In 2020, every successful artist or aspiring artist – writers, designers, painters, musicians, comedians, or any other art form – needs his or her own platform. They need their own blog.
Instagram, Facebook, Twitter, TikTok, Youtube, and Pinterest are all great social networks to showcase your creative works and build an audience.
Yes, regularly posting content and collaborating with peer artists on social media absolutely helps you get more clicks, shares, and even paid engagements, BUT there’s one big problem: you do not own the property.
Remember Tumblr, Blogspot, Myspace…? Those platforms created abundant opportunities for their most avid users, but what happened to them when these sites went bust?
Betting the success of your creative careers and dreams on a technology giant makes you vulnerable.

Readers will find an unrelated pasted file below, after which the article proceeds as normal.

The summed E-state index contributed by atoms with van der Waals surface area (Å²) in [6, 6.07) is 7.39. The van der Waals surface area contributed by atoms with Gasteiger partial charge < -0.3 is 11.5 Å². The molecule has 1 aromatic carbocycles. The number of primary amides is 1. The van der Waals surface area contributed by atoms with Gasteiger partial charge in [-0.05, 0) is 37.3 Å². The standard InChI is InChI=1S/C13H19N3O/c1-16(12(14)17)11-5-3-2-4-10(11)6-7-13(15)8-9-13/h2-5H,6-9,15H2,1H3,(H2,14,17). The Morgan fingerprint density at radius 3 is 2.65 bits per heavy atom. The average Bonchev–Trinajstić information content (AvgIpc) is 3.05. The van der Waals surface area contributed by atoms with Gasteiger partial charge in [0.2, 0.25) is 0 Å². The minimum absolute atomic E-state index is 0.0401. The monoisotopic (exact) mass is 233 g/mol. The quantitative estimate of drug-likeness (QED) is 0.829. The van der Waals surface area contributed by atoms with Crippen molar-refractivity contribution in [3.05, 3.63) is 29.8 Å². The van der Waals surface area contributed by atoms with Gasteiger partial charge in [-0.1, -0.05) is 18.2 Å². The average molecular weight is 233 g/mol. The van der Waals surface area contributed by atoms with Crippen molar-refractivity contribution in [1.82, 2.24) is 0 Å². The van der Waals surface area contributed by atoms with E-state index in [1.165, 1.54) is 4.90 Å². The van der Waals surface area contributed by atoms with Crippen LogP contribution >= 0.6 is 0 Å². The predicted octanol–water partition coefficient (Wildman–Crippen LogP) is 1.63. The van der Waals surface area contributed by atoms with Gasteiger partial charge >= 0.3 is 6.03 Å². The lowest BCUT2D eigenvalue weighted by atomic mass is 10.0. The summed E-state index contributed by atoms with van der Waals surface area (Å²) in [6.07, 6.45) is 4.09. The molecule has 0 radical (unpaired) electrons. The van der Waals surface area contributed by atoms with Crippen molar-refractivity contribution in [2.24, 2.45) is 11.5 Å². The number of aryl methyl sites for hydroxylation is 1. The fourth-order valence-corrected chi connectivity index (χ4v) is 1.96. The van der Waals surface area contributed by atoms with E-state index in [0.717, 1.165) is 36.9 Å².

The point is this: build your own platform.
It’s better to own property than to rent it, and on the internet, nothing says ownership like your very own blog.
This guide is to help you start your art blog in a way where you have tiny downside, but extremely high upside.
Find a domain name for your art blog
Your domain name is both your brand name and your web address in one. It’s how people know you and find you. Go to a site like Name.com to find a domain name that makes the most sense for your artist or group name.
Don’t obsess over the domain extension: you can get a .com, .net, or even .me. Don’t pay more than $15, unless you’re already rich and famous. 🙂
Get affordable blog hosting
If a domain name is like your home address, your blog host is like the home itself, where all your content lives.
If you’re just starting out, hosting for an art blog should cost you between $5-$20 per month. Yes, you’re technically “renting” your server, but the ownership is in the works published, your blog design, your website code and functionality, and the equity you build in the form of social shares, and backlinks to your site.
Your blog is like your portable home you can take and host anywhere you want.
Pick a free or premium art blog WordPress theme